North Blenheim in Schoharie County, New York — The American Northeast (Mid-Atlantic)
Old Blenheim Bridge
Nicholas Montgomery Powers
Famous bridge builder
Born Pittsford, Vermont, August 30, 1817
Died Clarendon, Vermont, 1897
This bridge, 232 feet in length, the
longest covered single-span wooden
bridge in the world, was built for the
Blenheim Bridge Company, and was used
as a toll bridge for many years
Not far from this bridge the Tory,
William Beacraft, was whipped to
death by his infuriated neighbors
after the Revolution. He was buried
at the spot where he fell
The bridge is now under the custody
of Schoharie County
Erected 1935 by New York State Education Department & Schoharie County Historical Society.
Marker series. This marker is included in the National Historic Landmarks marker series.
Location. 42° 28.354′ N, 74° 26.449′ W. Marker is in North Blenheim, New York, in Schoharie County. Marker is on Eastside Road, on the right when traveling south. Click for map. This marker, and others, are located beside the east portal of the bridge, just off of NYS Route 30 in North Blenheim, New York. Marker is in this post office area: North Blenheim NY 12131, United States of America.
Other nearby markers. Blenheim Bridge (within shouting distance of this marker); Captain Jacob Hager (approx. 1.5 miles away); Manor House (approx. 2.2 miles away); Indian Trail (approx. 3.9 miles away); Gilboa Settlement (approx. 5.6 miles away); The Upper Fort 1777 (approx. 8 miles away); Timothy Murphy (approx. 8 miles away); Site of Battle (approx. 8.1 miles away). Click for a list of all markers in North Blenheim.
Regarding Old Blenheim Bridge. The Old Blenheim Bridge was located in the Town of Blenheim on State Route 30 in North Blenheim, Schoharie County, New York. It spaned the Schoharie Creek and was "double-barreled" or had two separate lanes. At 232 feet in length between the stone abutments, this bridge had the unique distinction of being "the longest covered single span wooden bridge in the world" and was one of only six remaining bridges in the world with two separated lanes. It was constructed of Long truss with a center arch. The bridge was built in 1854-5 by Nicholas M. Powers under contract for the Blenheim Bridge Company (inc. 1828) as a toll bridge and retired from use in 1931, and it was named a National Historic Engineering Landmark, as well as a National Historic Landmark, 1935.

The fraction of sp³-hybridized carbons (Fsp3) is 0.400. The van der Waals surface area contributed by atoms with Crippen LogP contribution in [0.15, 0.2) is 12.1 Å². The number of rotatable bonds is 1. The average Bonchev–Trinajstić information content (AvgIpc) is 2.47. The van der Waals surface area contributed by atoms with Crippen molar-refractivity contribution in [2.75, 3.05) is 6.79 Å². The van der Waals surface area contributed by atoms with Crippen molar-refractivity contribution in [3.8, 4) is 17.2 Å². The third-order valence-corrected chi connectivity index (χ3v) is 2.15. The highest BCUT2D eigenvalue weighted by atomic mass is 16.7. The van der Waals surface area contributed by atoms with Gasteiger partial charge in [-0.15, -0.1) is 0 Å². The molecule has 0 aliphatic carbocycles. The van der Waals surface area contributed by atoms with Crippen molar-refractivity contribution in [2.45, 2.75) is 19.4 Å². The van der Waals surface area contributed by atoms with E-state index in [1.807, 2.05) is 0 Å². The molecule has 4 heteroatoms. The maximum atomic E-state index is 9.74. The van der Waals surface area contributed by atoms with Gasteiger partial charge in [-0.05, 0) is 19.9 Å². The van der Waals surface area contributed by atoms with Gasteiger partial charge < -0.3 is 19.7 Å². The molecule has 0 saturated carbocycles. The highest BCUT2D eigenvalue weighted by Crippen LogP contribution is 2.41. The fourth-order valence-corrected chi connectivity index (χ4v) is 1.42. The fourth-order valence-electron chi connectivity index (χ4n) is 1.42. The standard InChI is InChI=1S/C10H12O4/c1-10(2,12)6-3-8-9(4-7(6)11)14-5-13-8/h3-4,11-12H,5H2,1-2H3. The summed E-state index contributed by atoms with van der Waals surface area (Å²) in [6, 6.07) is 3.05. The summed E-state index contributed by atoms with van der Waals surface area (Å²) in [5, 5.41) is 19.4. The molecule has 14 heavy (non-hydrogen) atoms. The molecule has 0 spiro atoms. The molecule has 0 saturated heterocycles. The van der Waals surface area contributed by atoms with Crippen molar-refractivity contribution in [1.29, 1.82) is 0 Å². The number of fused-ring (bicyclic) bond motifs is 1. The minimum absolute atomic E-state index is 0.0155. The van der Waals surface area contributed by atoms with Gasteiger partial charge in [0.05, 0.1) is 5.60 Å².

It's interesting to note that the bridge was not built in place
Local lore has it that while the stone abutments were being built one of the masons was sent to fetch a jug of whiskey. Before they got a chance to open the jug and imbibe, the president of the bridge company, J. Dickinson, who was a "teetotaller" (it's an archaic term by today’s standard, a tetotallar being someone who practices and promotes the complete abstinence from alcoholic beverages) arrived unannounced to inspect the progress of the bridge. The masons were forced to hastily hide the jug in the first available spot which happened to be a niche in the abutment. As work proceeded at a quicker pace under the eagle eye of the company president, who wouldn't leave, the masons were forced to build up the stonework around the jug before it was rescued, and supposedly it remains there to this day.
The picturesque old bridge has had many adventures. It has been afire three times and is now insured like any ordinary house. Twice the roof caught fire from windblown sparks and embers from burning buildings in the village. And once, many years ago, when traveling tinkers went about mending pots and pans, carrying a small charcoal stove to heat
On August 28, 2011, record flooding along the Schoharie Creek, due to Tropical Storm Irene, resulted in the bridge being washed away and completely destroyed.
The Old Blenheim Bridge is listed as a National Historic Landmark and a National Historic Civil Engineering Landmark. See the respective pictures here, and the Blenheim Bridge Marker in the "Other nearby markers" section for more information.
Also see . . . Blenheim Covered Bridge Historic Marker. Some very interesting background information on the Blenheim Covered Bridge. (Submitted on September 28, 2008, by Howard C. Ohlhous of Duanesburg, New York.)
Additional keywords. Covered Bridge Double Barrel Nicholas Montgomery Powers Tory William Beacraft
Categories. • Bridges & Viaducts • Roads & Vehicles •
Credits. This page originally submitted on , by Howard C. Ohlhous of Duanesburg, New York. This page has been viewed 2,092 times since then and 21 times this year. Last updated on , by Howard C. Ohlhous of Duanesburg, New York. Photos: 1, 2, 3, 4, 5, 6, 7, 8, 9. submitted on , by Howard C. Ohlhous of Duanesburg, New York. 10, 11. submitted on , by Howard C. Ohlhous of Duanesburg, New York. 12. submitted on , by Cosmos Mariner of Cape Canaveral, Florida. 13, 14. submitted on , by Howard C. Ohlhous of Duanesburg, New York. 15. submitted on , by Cosmos Mariner of Cape Canaveral, Florida. • Bill Pfingsten was the editor who published this page. This page was last revised on June 16, 2016.